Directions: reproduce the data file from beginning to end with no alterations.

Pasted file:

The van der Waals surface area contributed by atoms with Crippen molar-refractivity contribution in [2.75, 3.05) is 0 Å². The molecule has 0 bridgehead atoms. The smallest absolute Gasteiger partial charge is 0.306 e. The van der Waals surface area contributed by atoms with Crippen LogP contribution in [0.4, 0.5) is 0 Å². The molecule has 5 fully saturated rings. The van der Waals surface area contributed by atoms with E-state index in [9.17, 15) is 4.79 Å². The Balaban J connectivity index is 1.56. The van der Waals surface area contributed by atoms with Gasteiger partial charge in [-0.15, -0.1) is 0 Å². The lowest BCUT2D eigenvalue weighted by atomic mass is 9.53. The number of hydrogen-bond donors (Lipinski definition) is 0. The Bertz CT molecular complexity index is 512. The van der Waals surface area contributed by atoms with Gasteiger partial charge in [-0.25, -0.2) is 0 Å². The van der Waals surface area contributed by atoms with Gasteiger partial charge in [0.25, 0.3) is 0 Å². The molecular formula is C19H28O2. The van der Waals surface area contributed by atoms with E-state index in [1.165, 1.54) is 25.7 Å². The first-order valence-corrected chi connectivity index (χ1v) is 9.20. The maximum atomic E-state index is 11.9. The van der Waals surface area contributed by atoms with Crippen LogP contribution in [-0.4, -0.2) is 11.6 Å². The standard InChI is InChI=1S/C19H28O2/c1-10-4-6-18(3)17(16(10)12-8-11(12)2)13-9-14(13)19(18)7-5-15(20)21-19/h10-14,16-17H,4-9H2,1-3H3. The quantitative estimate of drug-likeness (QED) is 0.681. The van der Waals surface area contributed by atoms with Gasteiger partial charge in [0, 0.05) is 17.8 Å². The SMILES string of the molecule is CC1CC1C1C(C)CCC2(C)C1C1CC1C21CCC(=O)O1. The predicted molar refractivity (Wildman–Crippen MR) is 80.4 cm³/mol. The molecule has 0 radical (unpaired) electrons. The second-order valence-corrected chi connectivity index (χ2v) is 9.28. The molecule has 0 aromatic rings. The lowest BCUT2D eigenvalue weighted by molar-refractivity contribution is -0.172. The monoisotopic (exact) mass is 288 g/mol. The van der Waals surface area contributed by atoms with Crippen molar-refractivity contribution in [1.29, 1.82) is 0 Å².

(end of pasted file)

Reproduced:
The van der Waals surface area contributed by atoms with Crippen molar-refractivity contribution in [2.75, 3.05) is 0 Å². The molecule has 0 bridgehead atoms. The smallest absolute Gasteiger partial charge is 0.306 e. The van der Waals surface area contributed by atoms with Crippen LogP contribution in [0.4, 0.5) is 0 Å². The molecule has 5 fully saturated rings. The van der Waals surface area contributed by atoms with E-state index in [9.17, 15) is 4.79 Å². The Balaban J connectivity index is 1.56. The van der Waals surface area contributed by atoms with Gasteiger partial charge in [-0.15, -0.1) is 0 Å². The lowest BCUT2D eigenvalue weighted by atomic mass is 9.53. The number of hydrogen-bond donors (Lipinski definition) is 0. The Bertz CT molecular complexity index is 512. The van der Waals surface area contributed by atoms with Gasteiger partial charge in [-0.25, -0.2) is 0 Å². The van der Waals surface area contributed by atoms with Gasteiger partial charge in [0.25, 0.3) is 0 Å². The molecular formula is C19H28O2. The van der Waals surface area contributed by atoms with E-state index in [1.165, 1.54) is 25.7 Å². The first-order valence-corrected chi connectivity index (χ1v) is 9.20. The maximum atomic E-state index is 11.9. The van der Waals surface area contributed by atoms with Crippen LogP contribution in [-0.4, -0.2) is 11.6 Å². The standard InChI is InChI=1S/C19H28O2/c1-10-4-6-18(3)17(16(10)12-8-11(12)2)13-9-14(13)19(18)7-5-15(20)21-19/h10-14,16-17H,4-9H2,1-3H3. The quantitative estimate of drug-likeness (QED) is 0.681. The van der Waals surface area contributed by atoms with Gasteiger partial charge in [0, 0.05) is 17.8 Å². The SMILES string of the molecule is CC1CC1C1C(C)CCC2(C)C1C1CC1C21CCC(=O)O1. The predicted molar refractivity (Wildman–Crippen MR) is 80.4 cm³/mol. The molecule has 0 radical (unpaired) electrons. The second-order valence-corrected chi connectivity index (χ2v) is 9.28. The molecule has 0 aromatic rings. The lowest BCUT2D eigenvalue weighted by molar-refractivity contribution is -0.172. The monoisotopic (exact) mass is 288 g/mol. The van der Waals surface area contributed by atoms with Crippen molar-refractivity contribution in [1.29, 1.82) is 0 Å².